Money Can Be Saved on Prisons Without Diminishing Public Safety, ACLU of Texas Tells Lawmakers

Affiliate: ACLU of Texas
February 25, 2003 12:00 am

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AUSTIN, TX–In testimony today before the Texas House Corrections Committee, the American Civil Liberties Union of Texas said that the state’s prisons have become too expensive because the system incarcerates too many non-violent offenders who should be home supporting their families.

“In recent years, Texas prison spending grew faster than spending on either healthcare or education,” said Will Harrell, Executive Director of the ACLU of Texas.

“Today, one out of every 100 Texas adults is incarcerated in a state or local facility, and one in 20 is under some type of supervision of the criminal justice system,” he added. “That’s a higher ratio than any other state and most Third World countries, but it hasn’t made us safer. Our crime rate has not declined as much as states that incarcerate significantly fewer people. We need to find a better way.”

Harrell said that the revolving penitentiary door has been closed for violent criminals–and rightly so — but now the pendulum has swung too far in the other direction.

Texas prisons are projected to overflow as early as next month. As lawmakers scramble to address this immediate crisis, few people are taking a step back to consider long-term solutions, the ACLU said.

In his testimony today, Harrell noted that Texas protects the public safety of its citizens when it incarcerates violent offenders, but with non-violent offenders, “we reach a point of diminishing returns when too many people are incarcerated; we continue to throw money at the situation by incarcerating the offender while no longer affecting public safety one way or the other.”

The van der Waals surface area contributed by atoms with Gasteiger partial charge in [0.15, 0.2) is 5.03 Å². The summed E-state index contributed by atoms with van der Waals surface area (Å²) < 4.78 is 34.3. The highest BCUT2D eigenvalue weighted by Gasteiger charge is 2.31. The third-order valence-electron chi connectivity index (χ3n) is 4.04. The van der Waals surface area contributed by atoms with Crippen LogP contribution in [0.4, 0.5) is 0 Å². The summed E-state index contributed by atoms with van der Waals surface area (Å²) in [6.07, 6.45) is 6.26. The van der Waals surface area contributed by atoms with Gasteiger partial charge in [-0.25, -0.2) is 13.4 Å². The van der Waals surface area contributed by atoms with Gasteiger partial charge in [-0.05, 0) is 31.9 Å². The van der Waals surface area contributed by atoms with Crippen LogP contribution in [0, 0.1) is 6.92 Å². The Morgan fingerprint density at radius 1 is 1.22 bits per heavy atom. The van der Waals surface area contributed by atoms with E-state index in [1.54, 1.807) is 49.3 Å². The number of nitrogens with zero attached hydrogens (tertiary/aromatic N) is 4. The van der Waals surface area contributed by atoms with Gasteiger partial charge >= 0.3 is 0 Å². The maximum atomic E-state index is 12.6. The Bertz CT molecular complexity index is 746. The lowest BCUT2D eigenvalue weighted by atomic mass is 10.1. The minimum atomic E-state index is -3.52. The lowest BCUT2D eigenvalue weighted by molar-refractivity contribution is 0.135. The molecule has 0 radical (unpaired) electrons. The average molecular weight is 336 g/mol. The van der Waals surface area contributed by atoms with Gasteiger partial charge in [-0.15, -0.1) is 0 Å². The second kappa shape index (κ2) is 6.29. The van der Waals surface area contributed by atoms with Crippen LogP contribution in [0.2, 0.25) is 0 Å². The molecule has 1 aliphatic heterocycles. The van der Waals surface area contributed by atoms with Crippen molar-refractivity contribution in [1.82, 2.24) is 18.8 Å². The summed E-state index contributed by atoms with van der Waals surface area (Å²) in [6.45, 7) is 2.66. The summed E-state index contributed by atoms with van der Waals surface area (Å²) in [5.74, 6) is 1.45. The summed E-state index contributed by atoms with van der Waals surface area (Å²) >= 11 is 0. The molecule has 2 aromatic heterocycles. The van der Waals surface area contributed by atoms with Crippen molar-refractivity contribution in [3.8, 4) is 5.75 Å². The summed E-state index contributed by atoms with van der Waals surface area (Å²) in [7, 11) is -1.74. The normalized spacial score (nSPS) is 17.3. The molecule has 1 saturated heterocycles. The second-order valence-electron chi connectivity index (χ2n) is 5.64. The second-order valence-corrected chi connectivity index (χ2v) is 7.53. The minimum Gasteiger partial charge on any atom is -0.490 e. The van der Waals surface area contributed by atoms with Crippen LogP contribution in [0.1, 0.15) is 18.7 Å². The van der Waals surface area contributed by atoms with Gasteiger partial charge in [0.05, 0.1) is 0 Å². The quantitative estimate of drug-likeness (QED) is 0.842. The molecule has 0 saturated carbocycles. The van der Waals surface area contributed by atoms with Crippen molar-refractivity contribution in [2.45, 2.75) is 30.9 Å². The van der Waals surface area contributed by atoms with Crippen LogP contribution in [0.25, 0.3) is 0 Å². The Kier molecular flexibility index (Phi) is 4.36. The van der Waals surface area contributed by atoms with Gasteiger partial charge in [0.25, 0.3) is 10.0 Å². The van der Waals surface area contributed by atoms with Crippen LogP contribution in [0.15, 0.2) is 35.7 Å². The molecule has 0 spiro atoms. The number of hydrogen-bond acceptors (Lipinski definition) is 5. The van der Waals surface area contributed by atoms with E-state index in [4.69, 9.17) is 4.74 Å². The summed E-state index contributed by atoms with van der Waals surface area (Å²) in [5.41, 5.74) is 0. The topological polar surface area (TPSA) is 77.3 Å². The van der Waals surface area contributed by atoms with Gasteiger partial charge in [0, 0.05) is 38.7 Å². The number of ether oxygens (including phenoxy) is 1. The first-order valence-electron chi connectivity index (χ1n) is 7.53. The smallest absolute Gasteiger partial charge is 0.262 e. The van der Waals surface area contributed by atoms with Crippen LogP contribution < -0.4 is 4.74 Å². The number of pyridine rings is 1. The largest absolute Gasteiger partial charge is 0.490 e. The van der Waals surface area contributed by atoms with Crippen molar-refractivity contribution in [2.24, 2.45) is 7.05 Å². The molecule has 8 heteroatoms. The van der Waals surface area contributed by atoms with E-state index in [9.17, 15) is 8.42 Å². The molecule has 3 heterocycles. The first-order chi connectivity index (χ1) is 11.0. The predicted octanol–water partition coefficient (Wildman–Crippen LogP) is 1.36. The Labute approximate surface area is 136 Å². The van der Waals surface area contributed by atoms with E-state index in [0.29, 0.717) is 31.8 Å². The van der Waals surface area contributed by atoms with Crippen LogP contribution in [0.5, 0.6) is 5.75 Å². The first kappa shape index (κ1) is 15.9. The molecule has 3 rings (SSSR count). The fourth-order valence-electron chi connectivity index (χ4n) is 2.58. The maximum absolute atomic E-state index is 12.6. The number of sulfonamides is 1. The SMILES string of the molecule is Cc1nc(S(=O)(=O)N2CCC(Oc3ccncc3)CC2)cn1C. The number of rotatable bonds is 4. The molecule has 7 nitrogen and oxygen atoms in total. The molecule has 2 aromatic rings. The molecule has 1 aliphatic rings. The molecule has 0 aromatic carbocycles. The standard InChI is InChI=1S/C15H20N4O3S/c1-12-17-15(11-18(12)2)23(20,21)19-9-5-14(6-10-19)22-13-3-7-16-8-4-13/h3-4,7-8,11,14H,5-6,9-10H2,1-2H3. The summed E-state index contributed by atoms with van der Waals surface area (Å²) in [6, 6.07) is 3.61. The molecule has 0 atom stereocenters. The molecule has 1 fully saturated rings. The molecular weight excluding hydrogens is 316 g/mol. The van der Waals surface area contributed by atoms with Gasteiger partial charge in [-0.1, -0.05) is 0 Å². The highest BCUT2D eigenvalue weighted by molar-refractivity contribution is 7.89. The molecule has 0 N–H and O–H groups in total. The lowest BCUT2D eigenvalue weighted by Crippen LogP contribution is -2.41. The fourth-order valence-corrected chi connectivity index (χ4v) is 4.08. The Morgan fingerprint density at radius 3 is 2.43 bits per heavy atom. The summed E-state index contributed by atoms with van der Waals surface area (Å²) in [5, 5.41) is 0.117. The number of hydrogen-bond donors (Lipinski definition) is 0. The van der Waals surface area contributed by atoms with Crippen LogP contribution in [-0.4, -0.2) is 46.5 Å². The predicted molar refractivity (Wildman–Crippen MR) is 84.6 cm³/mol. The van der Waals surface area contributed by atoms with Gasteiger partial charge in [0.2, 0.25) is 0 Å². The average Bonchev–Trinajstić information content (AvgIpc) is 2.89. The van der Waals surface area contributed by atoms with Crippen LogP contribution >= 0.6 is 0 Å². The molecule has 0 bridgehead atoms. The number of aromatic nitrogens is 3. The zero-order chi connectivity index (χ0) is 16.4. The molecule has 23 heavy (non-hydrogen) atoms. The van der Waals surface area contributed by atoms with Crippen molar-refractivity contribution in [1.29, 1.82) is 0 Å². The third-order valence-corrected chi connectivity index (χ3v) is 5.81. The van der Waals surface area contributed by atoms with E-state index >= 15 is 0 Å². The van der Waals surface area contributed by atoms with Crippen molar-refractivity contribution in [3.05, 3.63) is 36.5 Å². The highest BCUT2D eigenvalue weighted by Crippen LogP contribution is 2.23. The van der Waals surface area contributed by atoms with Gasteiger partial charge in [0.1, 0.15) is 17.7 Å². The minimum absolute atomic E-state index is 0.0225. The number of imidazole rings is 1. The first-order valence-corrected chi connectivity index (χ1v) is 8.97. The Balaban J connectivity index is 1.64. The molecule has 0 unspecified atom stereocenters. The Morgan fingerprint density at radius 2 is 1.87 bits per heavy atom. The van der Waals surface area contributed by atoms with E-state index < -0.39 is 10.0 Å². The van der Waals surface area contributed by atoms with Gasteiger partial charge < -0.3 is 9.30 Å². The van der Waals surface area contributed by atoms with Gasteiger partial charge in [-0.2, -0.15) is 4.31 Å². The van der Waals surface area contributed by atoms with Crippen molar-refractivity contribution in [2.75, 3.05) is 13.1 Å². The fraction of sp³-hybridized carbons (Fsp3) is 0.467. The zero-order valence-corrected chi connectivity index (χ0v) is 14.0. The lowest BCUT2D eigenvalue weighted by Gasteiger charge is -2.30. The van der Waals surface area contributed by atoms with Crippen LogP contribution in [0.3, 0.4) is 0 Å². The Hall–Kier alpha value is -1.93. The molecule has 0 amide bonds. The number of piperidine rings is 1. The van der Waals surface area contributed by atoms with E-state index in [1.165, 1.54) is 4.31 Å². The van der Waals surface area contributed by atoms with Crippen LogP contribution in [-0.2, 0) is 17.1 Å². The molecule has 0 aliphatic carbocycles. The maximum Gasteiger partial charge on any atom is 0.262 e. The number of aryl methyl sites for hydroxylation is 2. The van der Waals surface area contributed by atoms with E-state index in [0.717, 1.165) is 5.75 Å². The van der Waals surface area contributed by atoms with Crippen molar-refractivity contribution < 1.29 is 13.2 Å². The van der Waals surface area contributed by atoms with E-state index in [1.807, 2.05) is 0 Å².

Texas today faces its gravest budget crisis in decades, and some lawmakers are looking to Texas prisons for budget savings. If budget cuts must be made, 70 percent of Texans said in a recent poll that prisons should be cut before other priorities like healthcare, education and transportation.

“But clearly the cuts cannot come out of programs, like drug treatment and education, which actually help reduce crime over the long term,” said Harrell. “Short-sighted approaches will quickly backfire.”

Harrell said that few experts have examined the impact on families of incarcerating non-violent offenders. “We do know that children of incarcerated parents are five times more likely to be incarcerated themselves than their peers. Something must be done to break this cycle.”

Many other states like Louisiana, Oklahoma, Kentucky, California, and Michigan recently reduced some drug-related and other non-violent prison sentences and saved money in their state budgets. Harrell said the budget crisis should compel legislators to look closely at how those other states went about saving money without jeopardizing public safety.

The ACLU believes that a considerable amount of money can be saved by reducing sentences for petty non-violent crimes. Texas should focus more on a fair and just system, alternatives to incarceration, and implementing family-focused probation requirements for non-violent offenders.

“When money is tight, we need to be not just tough, but tough and smart about how we deal with crime and punishment,” said Harrell. “Texas cannot afford to pay for incarceration when there is no longer a corresponding improvement in public safety.”

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